Clare Short: I agree very much with the hon. Lady that we need a more just trading system and that developing countries need better trading opportunities. That is especially true in agriculture--the EU needs to reform that sector--and, in particular, the trade in processed agricultural goods, in which those developing countries have a natural advantage. That is one of the reasons why I believe passionately, and the Government in general believe strongly, that we need another trade round and that developing countries could make great gains from it. I am afraid, however, that there is no immediate prospect of reaching an agreement, not just because of the United States election, but because many developing countries are so burdened with their commitments under the Uruguay round that they are not demanding a round themselves. We have to keep up the argument and the agenda for trade reform that would bring real benefits to developing countries.

On the Cotonou agreement, which replaces Lome, it is now agreed that poverty reduction is the central focus of all the development assistance and the way in which the assistance will flow has been simplified. I am hopeful that it will be a much better instrument of aid for the African, Caribbean and Pacific countries than that represented by the EU record to date.

Mr. Andrew Reed (Loughborough): We welcome the initiatives that have been taken. I understand that, for example, Cameroon's debt has been reduced by a welcome $100 million, but that still leaves it paying $400 million a year in interest alone--a great deal of money, as my right hon. Friend would agree. What further steps can be taken with the IMF and the World Bank to ensure that the HIPCs initiative makes a substantial difference to some of those countries? Although we have taken welcome steps so far, I am sure that she would agree that there is much further to go. So far, this country has

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taken a lead internationally, but can we push that effort much further as we head towards the end of the year 2000, in which we hoped to make such progress?

Clare Short: No. It is my view that we will not persuade the international community to finance a more generous debt relief programme than the current one. As I have said, we have not received the American contributions--that is still in doubt--and we shall be in difficulty if we do not get them. Under the HIPCs initiative, $100 billion will be written off. People talk as though that is nothing, but it is a massive sum by any account, certainly given the budgets of those very poor countries.

Those countries will need other help, for example, continuing aid and other forms of assistance, such as better trading arrangements. Cameroon has just qualified to start on the process, but it has terrible problems because of corruption. It needs help with debt relief, but it needs to instigate reform, deal with corruption and prioritise the poor. We need reform from all sides, and that includes that undertaken by the Governments of the countries concerned.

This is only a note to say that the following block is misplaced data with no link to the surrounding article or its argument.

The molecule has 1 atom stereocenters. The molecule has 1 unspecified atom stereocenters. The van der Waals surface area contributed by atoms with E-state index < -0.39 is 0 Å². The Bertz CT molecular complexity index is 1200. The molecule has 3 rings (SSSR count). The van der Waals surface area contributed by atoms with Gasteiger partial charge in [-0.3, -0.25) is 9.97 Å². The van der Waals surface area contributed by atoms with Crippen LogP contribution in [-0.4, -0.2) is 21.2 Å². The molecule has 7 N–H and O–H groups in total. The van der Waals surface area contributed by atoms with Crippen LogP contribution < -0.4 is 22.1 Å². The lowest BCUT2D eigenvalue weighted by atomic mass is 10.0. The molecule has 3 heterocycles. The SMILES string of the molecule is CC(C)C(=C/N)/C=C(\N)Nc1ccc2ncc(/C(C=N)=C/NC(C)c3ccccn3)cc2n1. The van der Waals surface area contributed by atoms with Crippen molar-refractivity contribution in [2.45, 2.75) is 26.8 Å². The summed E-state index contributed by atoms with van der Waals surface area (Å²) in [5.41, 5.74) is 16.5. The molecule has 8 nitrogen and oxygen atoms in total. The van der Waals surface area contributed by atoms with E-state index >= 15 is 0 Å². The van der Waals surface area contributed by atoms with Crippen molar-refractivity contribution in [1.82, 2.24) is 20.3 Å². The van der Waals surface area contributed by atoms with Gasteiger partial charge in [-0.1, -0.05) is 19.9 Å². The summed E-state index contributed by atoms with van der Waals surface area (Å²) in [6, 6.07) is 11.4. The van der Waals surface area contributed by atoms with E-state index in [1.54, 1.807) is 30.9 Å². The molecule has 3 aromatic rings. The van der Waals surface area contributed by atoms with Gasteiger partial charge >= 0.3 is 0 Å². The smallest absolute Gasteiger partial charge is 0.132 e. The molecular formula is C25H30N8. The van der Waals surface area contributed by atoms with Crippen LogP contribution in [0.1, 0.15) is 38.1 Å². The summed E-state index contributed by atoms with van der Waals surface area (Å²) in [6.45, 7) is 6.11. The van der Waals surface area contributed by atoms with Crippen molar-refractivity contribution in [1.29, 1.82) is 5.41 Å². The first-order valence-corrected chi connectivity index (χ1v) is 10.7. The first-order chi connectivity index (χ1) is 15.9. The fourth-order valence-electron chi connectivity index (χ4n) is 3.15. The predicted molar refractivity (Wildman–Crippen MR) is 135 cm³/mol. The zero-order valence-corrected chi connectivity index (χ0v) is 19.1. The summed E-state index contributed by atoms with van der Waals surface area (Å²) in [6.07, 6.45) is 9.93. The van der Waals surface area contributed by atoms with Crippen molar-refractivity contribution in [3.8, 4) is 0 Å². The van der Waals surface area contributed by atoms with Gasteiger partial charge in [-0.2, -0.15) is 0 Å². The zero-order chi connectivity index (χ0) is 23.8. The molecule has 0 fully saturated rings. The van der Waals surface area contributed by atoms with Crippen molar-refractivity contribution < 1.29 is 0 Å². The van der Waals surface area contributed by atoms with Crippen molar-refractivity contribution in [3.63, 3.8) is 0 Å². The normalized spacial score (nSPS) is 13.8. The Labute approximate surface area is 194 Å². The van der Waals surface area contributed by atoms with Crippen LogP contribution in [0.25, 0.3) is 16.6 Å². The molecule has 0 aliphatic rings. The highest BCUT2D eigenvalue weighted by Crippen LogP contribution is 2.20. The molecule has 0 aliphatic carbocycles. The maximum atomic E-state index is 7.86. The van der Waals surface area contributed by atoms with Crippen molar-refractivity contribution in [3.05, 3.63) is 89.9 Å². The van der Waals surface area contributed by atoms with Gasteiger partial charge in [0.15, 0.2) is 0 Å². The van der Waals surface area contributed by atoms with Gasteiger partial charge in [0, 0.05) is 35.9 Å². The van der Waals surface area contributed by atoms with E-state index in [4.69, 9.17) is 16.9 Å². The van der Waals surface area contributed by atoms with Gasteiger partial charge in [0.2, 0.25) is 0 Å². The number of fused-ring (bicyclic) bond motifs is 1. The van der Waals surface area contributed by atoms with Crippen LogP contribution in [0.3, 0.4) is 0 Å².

Mrs. Cheryl Gillan (Chesham and Amersham): Everything that the Secretary of State has said does not change the fact that the timetable for debt relief has been badly misjudged by the Government. Last year, the Prime Minister said that 25 countries would get relief by the end of 2000. This year, the Chancellor confirmed that, saying that 25 countries would get relief by the end of 2000, and he should know because he chaired the IMF committee. However, by May this year the Chancellor admitted that the figure had fallen to 20. As we stand here today, only 11 countries have qualified and there are only nine weeks to go to the end of the year. What possible confidence can we have in the commitments of the World Bank, the IMF and the Government when the targets for helping the world's poorest and most vulnerable have been allowed to slip so dramatically? Is the Secretary of State prepared to guarantee the current timetable predictions of her colleagues, the IMF and the World Bank? We need to know.

Clare Short: Thank heavens, the Conservative party is in opposition because the hon. Lady clearly does not understand the problem of debt or the international system. For example, Cote d'Ivoire has had a coup and is therefore unlikely to qualify for debt relief. We need co-operation from all the countries that give debt relief and the qualifying countries must adopt the necessary reforms to receive it.

For the hon. Lady to talk as though the UK Government can control all that is completely foolish and shows that she does not understand what is going on. Ask anyone in the international system: Britain has been--[Interruption.] If the hon. Member for South-West Devon (Mr. Streeter) stopped heckling, he might learn something. Clearly, he has many problems and needs to learn a lot. [Interruption.] He is still heckling. I wonder whether you, Mr. Speaker, could--[Interruption.] The hon. Lady just asked an ill-informed and foolish question and will not listen to the answer. [Interruption.] The hon. Gentleman is still heckling continuously. Therefore, it is

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difficult to speak and impossible for him to hear. I do not think that that is appropriate behaviour for the House of Commons. [Interruption.] He laughs, but--

Mr. Speaker: Order. I will decide what is appropriate behaviour. It is for the Minister to answer the question.

Clare Short: I am pleased to hear it.

We are very hopeful, but there is no possibility of the UK Government giving a guarantee. Can the hon. Member for Chesham and Amersham (Mrs. Gillan) give a guarantee that the Cameroon Government will start to deal with corruption and focus on poverty, that we will get some decent resolution of the coup in Cote d'Ivoire, and that Ethiopia and Eritrea will make peace and therefore qualify for assistance? It is impossible. What we will guarantee is that we will maintain the pressure on the IMF and World Bank to keep to the commitment that was made in Prague. We will continue to be the leading force for that.